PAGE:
French word of the day: Nouvel an (11/1/2024)

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Bonne année and happy new year from a snowy Paris! Yes, it has actually snowed in the City of Love, only an inch or so but we’ll take it. (Traffic is however duly blocked for miles, as the Canadian in me rolls her eyes.)

Anyway, the kids are back at school this week, the tree is coming down and awaiting on the street for pick up, and we’re all twiddling our thumbs for the start of winter sales.

And breaking news, we not only have to get used to writing 2024, we also have a new prime minister! Yes, Emmanuel Macron is still President, but he has now appointed Gabriel Attal as the youngest French PM ever at the age of 34.

As far as French heads of government go, there was only Napoleon Bonaparte who became First Consul General at the age of 30, and the arguable Sun King Louis XIV (who built Versailles) who became King at the age of 5.

Either way this is a surprise because Macron is a lame-duck President who cannot run for election again, and has already shoved through most of his previously declared platform. (Pushed off the PM glass cliff is Elisabeth Borne, only the 2nd female Prime Minister of France ever.)

And although fresh-faced Attal is quite popular, the position of PM is often described as the worst job in govt.

Basically, a French Prime Minister is appointed not elected, has to take orders from the President, gets all the blame if things go wrong, and none of the credit if they manage to keep the roof from caving in. And the job usually only lasts 2-3 years.

But by the time a PM’s mandate ends, everyone is usually thoroughly fed up with them. (Fun fact: In 65+ years, only 2 French prime ministers have ever gotten the promotion to be elected President, George Pompidou and Jacques Chirac.)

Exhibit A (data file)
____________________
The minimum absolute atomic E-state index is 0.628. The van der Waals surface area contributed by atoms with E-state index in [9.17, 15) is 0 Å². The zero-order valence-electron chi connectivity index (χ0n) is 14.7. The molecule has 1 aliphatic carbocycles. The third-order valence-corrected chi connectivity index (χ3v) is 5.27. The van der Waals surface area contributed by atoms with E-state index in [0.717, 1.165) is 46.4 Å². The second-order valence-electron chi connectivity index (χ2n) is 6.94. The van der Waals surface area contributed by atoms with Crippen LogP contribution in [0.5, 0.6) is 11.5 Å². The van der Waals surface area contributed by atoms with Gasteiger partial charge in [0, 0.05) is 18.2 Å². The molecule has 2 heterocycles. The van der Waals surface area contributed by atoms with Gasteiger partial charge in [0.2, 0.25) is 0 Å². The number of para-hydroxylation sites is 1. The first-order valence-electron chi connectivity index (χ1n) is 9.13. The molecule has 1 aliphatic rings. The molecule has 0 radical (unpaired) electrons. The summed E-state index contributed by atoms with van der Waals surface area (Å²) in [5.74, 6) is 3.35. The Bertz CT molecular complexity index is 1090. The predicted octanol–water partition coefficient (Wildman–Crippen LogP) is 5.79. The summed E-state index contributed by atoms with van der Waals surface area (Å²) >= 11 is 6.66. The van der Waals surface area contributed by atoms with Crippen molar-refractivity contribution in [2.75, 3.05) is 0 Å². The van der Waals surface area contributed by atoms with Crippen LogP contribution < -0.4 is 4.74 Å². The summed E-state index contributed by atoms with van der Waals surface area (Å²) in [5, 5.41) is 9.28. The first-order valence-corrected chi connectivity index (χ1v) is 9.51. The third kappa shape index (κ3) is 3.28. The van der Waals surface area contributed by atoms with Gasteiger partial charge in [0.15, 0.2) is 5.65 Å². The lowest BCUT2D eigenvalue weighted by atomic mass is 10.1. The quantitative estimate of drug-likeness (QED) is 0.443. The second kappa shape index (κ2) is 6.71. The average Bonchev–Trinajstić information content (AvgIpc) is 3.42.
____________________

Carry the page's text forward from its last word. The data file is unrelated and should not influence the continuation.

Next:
Now, I wouldn’t normally spend so much time talking about a political appointment, but I have to say as a parent with young kids, I’m a bit perplexed. The reason Attal is popular is because he had very recently been appointed Education minister to reform the buckling French school system, which has been struggling with poor grades for a while now. (Or at least it has been struggling since I had kids and started paying attention to the education system.)

But one thing is clear is France has come a long way in 10 years. I’m old enough to remember the marriage pour tous” protests in 2013, where 400k+ people protested against gay marriage at the foot of the Eiffel Tower. Today, Attal can be openly gay and the most popular French political personality, according to recent polls.

So what other surprises is 2024 going to bring? Apparently this is a key year for democracies where half the global population goes to the polls in the U.S., India, E.U. elections, etc. Not to mention the Olympics, 80 years since D-Day, reopening of Notre Dame, and more.

On a personal level, I have all the usual resolutions: eat better, write more, exercise more, and finally find a decent chandelier over my dining table. (My overall color scheme is green and gold, with a minimalist bent.)

Until then, time to built a mini-snowman with the kids and hope it doesn’t melt by tomorrow morning!

In other news:

And in the blog:

18 Facts about the Hundred Years’ War: From Agincourt to Joan of Arc

Discover the stories of the Hundred Years’ War, from epic battles to the royal rivalries that shaped the medieval history of France and England.

Navigating la vie Française: What to know before moving to France

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French Cauliflower gratin dauphinoise

Get the recipe for creamy cauliflower gratin with plenty of cheese that makes a hearty side dish or casserole everyone will love.


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A bientôt!


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